In the HoodApparently the answer is no, as even “simple” characters like Mario are stuck with decades’ worth of continuity. Link has to consult a complicated timeline involving multiple dimensions before he can even get out of bed, and Mega Man is overwhelmingly tied to a chronology that sees the literal end of all humanity. Yes, while you’re having fun steering Mega Man through Coffee Man’s latest maze of zany traps and colorful robots, remember that this all ends with global catastrophe and thousands of years of mavericks warring against elves. It seems our heroes are stuck with histories that are often older than the people playing their games, and we’re not allowed a simple, Bugs Bunny-esque “he’s an opera singer now, just roll with it” reprieve. Even when we see such a thing, it’s generally because a director has gone soft on characters that were created for a dud, like when the cast of Snatcher kept migrating over to the Metal Gear universe. For reasons that have never been adequately explained, videogames are stuck with continuity like a bad case of crabs, and Mario doesn’t seem to be getting around to clearing out this sewer.

But at least we have Cannon Spike. At least we have one Capcom game where the heroes don’t have to explain themselves, and we can all just have fun runnin’ n’ gunnin’ on some anonymous secret base. At least this Charlie gets to have a life that doesn’t end before Street Fighter 2 even begins, and an Arthur that isn’t shackled to a literal hell world.

It just goes to show: to enjoy a company’s canon, sometimes you have to spike it.

FGC #518 Cannon Spike

  • System: Sega Dreamcast and Arcade. Modern gamers are going to have just the easiest time playing this one!
  • Number of players: Two! And it’s cooperative! It’s pretty great!
  • Let's rockPort-o-Call: Cannon Spike has the unfortunate issue of being a quarter-killer arcade title that limits credits on the home version. I completely understand the concept behind adding challenge through limitation here, but maybe we could have an infinite credits cheat for those of us that don’t want to play the first level over and over again? Actually, I think the first level is randomized… but still!
  • What’s in a name? Charlie is definitely named Charlie, not Nash like he is in Japanese territories. But the flamboyant murderer with a claw hand is named Balrog, ala his Japanese moniker, not Vega, his more familiar, American designation. So it appears there was some localization here, but not an awful lot.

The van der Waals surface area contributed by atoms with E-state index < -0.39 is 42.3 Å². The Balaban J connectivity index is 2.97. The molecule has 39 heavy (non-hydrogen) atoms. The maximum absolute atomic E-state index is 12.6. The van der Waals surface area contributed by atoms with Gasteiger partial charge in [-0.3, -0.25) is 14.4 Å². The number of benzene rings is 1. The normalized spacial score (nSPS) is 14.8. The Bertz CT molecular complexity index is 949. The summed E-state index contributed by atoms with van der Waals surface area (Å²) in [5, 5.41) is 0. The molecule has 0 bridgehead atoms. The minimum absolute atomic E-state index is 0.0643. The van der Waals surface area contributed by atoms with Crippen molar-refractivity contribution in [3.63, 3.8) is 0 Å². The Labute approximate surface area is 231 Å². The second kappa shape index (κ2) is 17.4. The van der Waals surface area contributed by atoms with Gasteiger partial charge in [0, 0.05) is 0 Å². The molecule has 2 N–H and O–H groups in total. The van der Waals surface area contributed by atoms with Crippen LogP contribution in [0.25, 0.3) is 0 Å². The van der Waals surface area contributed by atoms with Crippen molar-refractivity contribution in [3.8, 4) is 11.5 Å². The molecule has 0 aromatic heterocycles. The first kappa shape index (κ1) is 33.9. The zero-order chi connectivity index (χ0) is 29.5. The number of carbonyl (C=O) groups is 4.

• Additional Names: One boss is a trio of mech opponents. They seem to be named according to their robot colors: Rick Blue, Bob Green, and Ken Brown. I don’t know about Rick, but Bob and Ken wind up with incredibly mundane names, which seems a little unusual for gigantic fighting robots.
  • Favorite Character: I like every character except Shiba, who refused to be an actual dog. That said, if I had to pick a favorite, it would probably be Mega Man. Don’t look at me like that! I have a type!
  • Other Crossovers: There aren’t any members of STARS, but there is a haunted mansion with zombie dogs, giant bio-monsters, and at least one peculiarly rotting guerilla. This is all an obvious allusion to Resident Evil, but the setting and the bullets flying fast and furious also evokes Sega’s House of the Dead franchise. Maybe this was an homage to another company that was having issues with the fall of the arcades?
  • I have to get to that game sometimeAn End: Cannon Spike not only has individual endings for every character, but it also has unique endings for every 2-player pairing of characters. An obvious advantage of this situation is that Charlie dies in his own, solo ending, but survives every other ending where he has a buddy around. An unfortunate side effect of this, though, is that every ending with Mega Man almost exclusively focuses on the Blue Bomber… which kind of gives the impression that Rock jets off on Rush while his partner is left to explode. It… does not portray our favorite robot in a favorable light.
  • Did you know? Cammy gets a Cannon Spike costume in Street Fighter 5, and it impacts her win quotes against Charlie and Vega. Unfortunately, Vega doesn’t get the same courtesy, which is a shame, as his Cannon Spike look of “emaciated, murderous zombie” is pretty distinctive… assuming you don’t just think he looks like Mumkhar.
  • Would I play again: Oh yeah, I kinda forgot to talk about the gameplay. It’s fun! It’s a lot of skating and shooting and could be pretty entertaining for an hour or so on a modern system. I’d play Cannon Spike again in a heartbeat… assuming there was an easy way to do that.

What’s Next? Random ROB has chosen… Smash TV! Wow! It’s twin stick shooting before twin stick shooting week! Or something! And there will be fabulous prizes! Please look forward to it!

Manson